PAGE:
The grand finale of the Eurovision Song Contest takes place in the Azerbaijani capital Baku on May 26. Here's our round-up of social media sites for fans to follow the ESC action.
The tagline for this year's Eurovison Song Contest is "Light your Fire" and the official ESC website encourages fans to do just that. There you can "join the family" on Twitter, Facebook, YouTube, Google+ and, VK (Eds. "In Touch") and odnoklassniki for Russian speakers. With details on the history of the contest, the site has bios of all the entrants, YouTube clips of all the songs and profiles of each country's performance history at Eurovision over the years. It also includes a fan shop, a "secret history of Eurovision" documentary, as well as all the latest news and the obligatory helping of PR for the host nation.
A legendary donkey and a pumpkin
Facebook users may also want to check out the official English language Eurovision Song Contest page on "Europe's Favorite TV Show." There you can find YouTube clips of rehearsals featuring some Slovenian rock action, the possible appearance of a legendary Montenegrin donkey, candid behind-the-scenes photographs of the preparations and a sculpted pumpkin. Over 462,000 Facebook fans can't be wrong.
For tweeters there's the official ESC @eurovision Twitter page page where you can tweet your views and catch up on all the latest #eurovision news and information. Then there's also the official ESC YouTube page of the contest, with over 1,000 archive clips and all the latest ESC video content.
The good, the bad and the unlikely
Aside from the official ESC social media offerings, there are a plethora of "superfan" sites across the web following the craziness that is Eurovision.
For the self-confessed Eurovision superfan website 12points, the ESC is a year-round event. Their "Ooh Aah, just a little news…" section includes the low-down on the latest ESC conspiracy theories, predictions and irreverent gossip. An independent, just for fun site, they also organize 12points parties – check out the events calendar –, blog from the event and use Google Translate to reveal what's really going on the minds of ESC contestants!
The Eurovision Apocalypse site features "the good, the bad and the unlikely from the continents greatest song contest" as well as a generous helping of wry commentary. Gems include a clip of Georgia's not so subtle poke at their Russian neighbors, Gay Stalin's (a.k.a. Anri Jokhadze) 2009 entry "I Want You Back" and San Marino's original 2012 entry "Facebook Uh Oh Oh", which was the subject of a cease and desist order requiring them to remove all references to the trademarked name of Facebook. No fear, the site also has a clip of the remixed version entitled "The Social Network Song (OH OH – Uh – OH OH)".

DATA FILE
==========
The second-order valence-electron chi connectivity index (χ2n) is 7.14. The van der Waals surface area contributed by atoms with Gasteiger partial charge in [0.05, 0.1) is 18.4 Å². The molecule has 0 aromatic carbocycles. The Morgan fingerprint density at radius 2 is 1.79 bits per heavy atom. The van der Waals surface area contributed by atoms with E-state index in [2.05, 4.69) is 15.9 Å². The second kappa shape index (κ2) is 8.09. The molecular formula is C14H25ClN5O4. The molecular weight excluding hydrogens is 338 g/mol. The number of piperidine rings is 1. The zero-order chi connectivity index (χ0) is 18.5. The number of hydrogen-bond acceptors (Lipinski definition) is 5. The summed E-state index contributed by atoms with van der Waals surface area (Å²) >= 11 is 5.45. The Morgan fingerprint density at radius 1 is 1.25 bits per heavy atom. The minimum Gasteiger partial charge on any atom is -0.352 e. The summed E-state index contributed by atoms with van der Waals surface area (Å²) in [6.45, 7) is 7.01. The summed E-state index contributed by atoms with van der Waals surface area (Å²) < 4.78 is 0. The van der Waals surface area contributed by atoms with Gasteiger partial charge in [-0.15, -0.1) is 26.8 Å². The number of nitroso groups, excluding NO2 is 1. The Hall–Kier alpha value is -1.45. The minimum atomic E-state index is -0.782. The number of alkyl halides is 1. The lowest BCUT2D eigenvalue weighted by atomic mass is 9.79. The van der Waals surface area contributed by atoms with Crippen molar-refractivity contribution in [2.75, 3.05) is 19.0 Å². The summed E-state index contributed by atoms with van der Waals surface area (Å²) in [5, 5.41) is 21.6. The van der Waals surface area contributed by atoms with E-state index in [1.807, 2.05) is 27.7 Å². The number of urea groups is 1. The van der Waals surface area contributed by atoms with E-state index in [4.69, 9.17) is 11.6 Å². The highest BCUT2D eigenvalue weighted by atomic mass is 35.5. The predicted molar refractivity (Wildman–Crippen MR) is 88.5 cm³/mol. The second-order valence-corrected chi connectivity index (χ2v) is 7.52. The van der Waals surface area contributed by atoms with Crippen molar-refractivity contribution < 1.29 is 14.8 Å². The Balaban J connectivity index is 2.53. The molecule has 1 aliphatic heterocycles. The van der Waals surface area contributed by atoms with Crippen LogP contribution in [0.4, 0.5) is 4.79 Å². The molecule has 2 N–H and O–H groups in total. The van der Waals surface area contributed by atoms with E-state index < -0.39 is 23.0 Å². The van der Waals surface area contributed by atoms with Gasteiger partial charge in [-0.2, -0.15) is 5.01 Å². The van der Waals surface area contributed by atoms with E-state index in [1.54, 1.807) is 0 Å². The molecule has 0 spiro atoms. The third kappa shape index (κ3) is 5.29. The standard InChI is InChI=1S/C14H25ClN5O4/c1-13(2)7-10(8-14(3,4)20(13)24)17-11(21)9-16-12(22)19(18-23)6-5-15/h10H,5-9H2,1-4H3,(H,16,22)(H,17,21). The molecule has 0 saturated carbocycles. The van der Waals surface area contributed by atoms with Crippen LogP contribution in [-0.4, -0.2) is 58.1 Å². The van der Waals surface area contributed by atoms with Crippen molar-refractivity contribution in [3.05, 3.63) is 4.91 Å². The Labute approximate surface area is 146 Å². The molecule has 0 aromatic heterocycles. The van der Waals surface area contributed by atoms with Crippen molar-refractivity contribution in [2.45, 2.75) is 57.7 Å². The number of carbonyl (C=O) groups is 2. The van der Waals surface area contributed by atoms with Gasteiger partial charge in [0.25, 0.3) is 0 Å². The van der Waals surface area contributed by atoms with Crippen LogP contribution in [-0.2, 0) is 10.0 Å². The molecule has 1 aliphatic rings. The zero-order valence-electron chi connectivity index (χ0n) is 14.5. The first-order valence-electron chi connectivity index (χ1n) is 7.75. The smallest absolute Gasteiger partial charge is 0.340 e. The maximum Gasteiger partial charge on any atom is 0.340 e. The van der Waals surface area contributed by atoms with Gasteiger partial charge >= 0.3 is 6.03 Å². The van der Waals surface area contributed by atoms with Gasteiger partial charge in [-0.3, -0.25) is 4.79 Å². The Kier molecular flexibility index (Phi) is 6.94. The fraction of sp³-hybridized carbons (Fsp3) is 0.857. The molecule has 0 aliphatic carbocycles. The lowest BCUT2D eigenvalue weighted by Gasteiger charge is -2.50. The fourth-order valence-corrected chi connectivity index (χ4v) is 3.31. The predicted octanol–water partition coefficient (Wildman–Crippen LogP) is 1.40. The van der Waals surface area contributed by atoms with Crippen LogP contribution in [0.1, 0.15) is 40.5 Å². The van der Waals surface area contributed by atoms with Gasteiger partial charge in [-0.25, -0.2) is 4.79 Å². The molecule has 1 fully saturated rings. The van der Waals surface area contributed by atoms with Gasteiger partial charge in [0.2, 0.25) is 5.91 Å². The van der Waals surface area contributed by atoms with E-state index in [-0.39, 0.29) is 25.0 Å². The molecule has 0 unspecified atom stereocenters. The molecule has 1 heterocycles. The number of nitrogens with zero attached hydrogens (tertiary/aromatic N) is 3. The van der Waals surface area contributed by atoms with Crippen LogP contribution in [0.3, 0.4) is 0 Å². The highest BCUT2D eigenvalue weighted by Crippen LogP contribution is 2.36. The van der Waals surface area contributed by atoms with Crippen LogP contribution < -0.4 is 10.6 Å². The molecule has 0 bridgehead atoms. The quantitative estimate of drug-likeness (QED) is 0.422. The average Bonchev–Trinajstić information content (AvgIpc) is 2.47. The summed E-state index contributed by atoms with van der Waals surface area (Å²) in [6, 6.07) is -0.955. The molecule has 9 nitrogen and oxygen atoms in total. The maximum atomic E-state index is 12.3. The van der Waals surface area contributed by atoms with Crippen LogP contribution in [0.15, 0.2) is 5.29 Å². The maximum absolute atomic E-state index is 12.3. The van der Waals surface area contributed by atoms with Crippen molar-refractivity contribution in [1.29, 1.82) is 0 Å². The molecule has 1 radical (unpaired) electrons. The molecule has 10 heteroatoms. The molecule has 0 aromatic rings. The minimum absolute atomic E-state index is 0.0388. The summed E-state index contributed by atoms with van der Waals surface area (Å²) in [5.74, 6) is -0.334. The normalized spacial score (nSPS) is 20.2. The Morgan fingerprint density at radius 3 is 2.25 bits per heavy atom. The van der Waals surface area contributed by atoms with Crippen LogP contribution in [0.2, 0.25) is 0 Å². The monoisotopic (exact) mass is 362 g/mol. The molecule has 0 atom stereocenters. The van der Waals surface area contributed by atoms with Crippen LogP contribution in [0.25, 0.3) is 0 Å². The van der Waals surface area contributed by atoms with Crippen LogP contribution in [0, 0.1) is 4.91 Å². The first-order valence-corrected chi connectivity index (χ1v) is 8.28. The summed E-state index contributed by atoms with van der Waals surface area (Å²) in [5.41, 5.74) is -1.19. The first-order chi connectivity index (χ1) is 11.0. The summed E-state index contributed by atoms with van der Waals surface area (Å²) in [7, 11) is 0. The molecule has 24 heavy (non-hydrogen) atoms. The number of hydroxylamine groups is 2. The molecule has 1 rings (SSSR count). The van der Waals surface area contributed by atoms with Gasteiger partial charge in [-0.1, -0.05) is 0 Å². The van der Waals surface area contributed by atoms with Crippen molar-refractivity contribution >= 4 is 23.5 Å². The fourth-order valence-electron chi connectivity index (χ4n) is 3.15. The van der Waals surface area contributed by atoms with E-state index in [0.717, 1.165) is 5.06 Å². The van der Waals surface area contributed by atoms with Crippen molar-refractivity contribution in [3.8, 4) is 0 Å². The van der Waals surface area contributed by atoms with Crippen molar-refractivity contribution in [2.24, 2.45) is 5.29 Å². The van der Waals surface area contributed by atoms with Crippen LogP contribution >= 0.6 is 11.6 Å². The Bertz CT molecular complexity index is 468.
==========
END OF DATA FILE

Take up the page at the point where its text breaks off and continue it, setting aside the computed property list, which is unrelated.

For more serious ESC observers, the ESC Insight unofficial Eurovision Song Contest website aims to provide a "seriously in-depth" magazine approach to the contest. There you can download the ESC Insight's Unofficial Guide to the Eurovision Song Contest 2012 e-book. There are podcasts, interviews, links and a juke box jury offering their views.
The ESC Buzz site also has a handy overview of all the latest and greatest from Eurovision, including newsfeeds from all the major websites covering the event.
Predictions, facts and gossip with attitude
Australia's multilingual SBS (Special Broadcasting Service) has "airlifted" two of its reporters to Baku. You can follow their updates, including news, views and "COUNTRY FUN FACTZ," such as, "did you know that a third of the world's raspberries are produced in Serbia?" Join the fun on Twitter @SBSEurovision.
One of the more colorful fan sites is wiwibloggs.com which describes itself as "Eurovision 2012 news, polls and predictions – with attitude!" Wiwi Bloggs (née William Lee Adams) is an American journalist and Eurovision superfan living in London. For those looking for a regular fix of Eurovision gossip, you can follow Wiwi on Twitter @wiwibloggs.
Anarcho-punk and experimental jazz
Eurocovers is, in their own words, "a celebration of the highest form of praise for the Eurovision song: The Cover Version" where "anything goes." Here you'll find a glut of covers of current and former Eurovision songs in a variety of languages, from anarcho-punk to experimental jazz. Log on and have your say on the musical rarities, because at Eurocovers "comments are welcome."
DW keeps you informed
As part of the ESC festivities, DW's intrepid reporter Jakov Leon will be reporting live from the event. On May 22nd he'll be a studio guest in the show Pulse, where he talks about the preparations, the expectations and his own favorites for the contest. You can send your questions for Jakov and check out all the latest ESC news via our Twitter site @dw_culture and the DW Facebook page. We look forward to hearing from you!
Author: Helen Whittle
Editor: Kristin Zeier